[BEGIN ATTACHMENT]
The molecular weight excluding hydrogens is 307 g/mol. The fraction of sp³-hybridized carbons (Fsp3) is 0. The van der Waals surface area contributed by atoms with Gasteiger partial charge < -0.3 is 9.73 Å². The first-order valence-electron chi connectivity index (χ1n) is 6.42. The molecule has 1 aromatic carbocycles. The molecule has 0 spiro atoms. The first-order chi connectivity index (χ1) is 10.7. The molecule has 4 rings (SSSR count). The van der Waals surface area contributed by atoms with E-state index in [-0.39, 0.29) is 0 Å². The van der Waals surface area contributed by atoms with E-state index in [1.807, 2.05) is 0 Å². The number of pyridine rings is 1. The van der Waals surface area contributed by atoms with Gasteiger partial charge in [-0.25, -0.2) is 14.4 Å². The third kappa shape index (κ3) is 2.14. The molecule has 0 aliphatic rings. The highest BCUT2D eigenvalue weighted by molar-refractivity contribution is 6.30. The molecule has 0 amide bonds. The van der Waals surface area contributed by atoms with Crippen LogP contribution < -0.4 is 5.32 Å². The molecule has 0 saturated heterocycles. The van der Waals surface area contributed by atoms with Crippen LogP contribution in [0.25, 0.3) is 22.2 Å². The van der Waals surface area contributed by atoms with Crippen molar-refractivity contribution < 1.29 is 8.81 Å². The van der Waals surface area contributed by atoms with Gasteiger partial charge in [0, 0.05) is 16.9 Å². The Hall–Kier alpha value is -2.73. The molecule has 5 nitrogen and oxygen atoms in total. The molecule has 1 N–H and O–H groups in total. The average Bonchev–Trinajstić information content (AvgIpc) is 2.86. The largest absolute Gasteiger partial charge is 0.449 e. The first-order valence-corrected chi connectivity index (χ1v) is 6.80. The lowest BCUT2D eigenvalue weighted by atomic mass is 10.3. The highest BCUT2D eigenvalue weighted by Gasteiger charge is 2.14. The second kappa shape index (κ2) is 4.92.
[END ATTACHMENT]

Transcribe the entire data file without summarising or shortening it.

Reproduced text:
The molecular weight excluding hydrogens is 307 g/mol. The fraction of sp³-hybridized carbons (Fsp3) is 0. The van der Waals surface area contributed by atoms with Gasteiger partial charge < -0.3 is 9.73 Å². The first-order valence-electron chi connectivity index (χ1n) is 6.42. The molecule has 1 aromatic carbocycles. The molecule has 0 spiro atoms. The first-order chi connectivity index (χ1) is 10.7. The molecule has 4 rings (SSSR count). The van der Waals surface area contributed by atoms with E-state index in [-0.39, 0.29) is 0 Å². The van der Waals surface area contributed by atoms with E-state index in [1.807, 2.05) is 0 Å². The number of pyridine rings is 1. The van der Waals surface area contributed by atoms with Gasteiger partial charge in [-0.25, -0.2) is 14.4 Å². The third kappa shape index (κ3) is 2.14. The molecule has 0 aliphatic rings. The highest BCUT2D eigenvalue weighted by molar-refractivity contribution is 6.30. The molecule has 0 amide bonds. The van der Waals surface area contributed by atoms with Crippen LogP contribution < -0.4 is 5.32 Å². The molecule has 0 saturated heterocycles. The van der Waals surface area contributed by atoms with Crippen LogP contribution in [0.25, 0.3) is 22.2 Å². The van der Waals surface area contributed by atoms with Crippen molar-refractivity contribution < 1.29 is 8.81 Å². The van der Waals surface area contributed by atoms with Gasteiger partial charge in [0, 0.05) is 16.9 Å². The Hall–Kier alpha value is -2.73. The molecule has 5 nitrogen and oxygen atoms in total. The molecule has 1 N–H and O–H groups in total. The average Bonchev–Trinajstić information content (AvgIpc) is 2.86. The largest absolute Gasteiger partial charge is 0.449 e. The first-order valence-corrected chi connectivity index (χ1v) is 6.80. The lowest BCUT2D eigenvalue weighted by atomic mass is 10.3. The highest BCUT2D eigenvalue weighted by Gasteiger charge is 2.14. The second kappa shape index (κ2) is 4.92.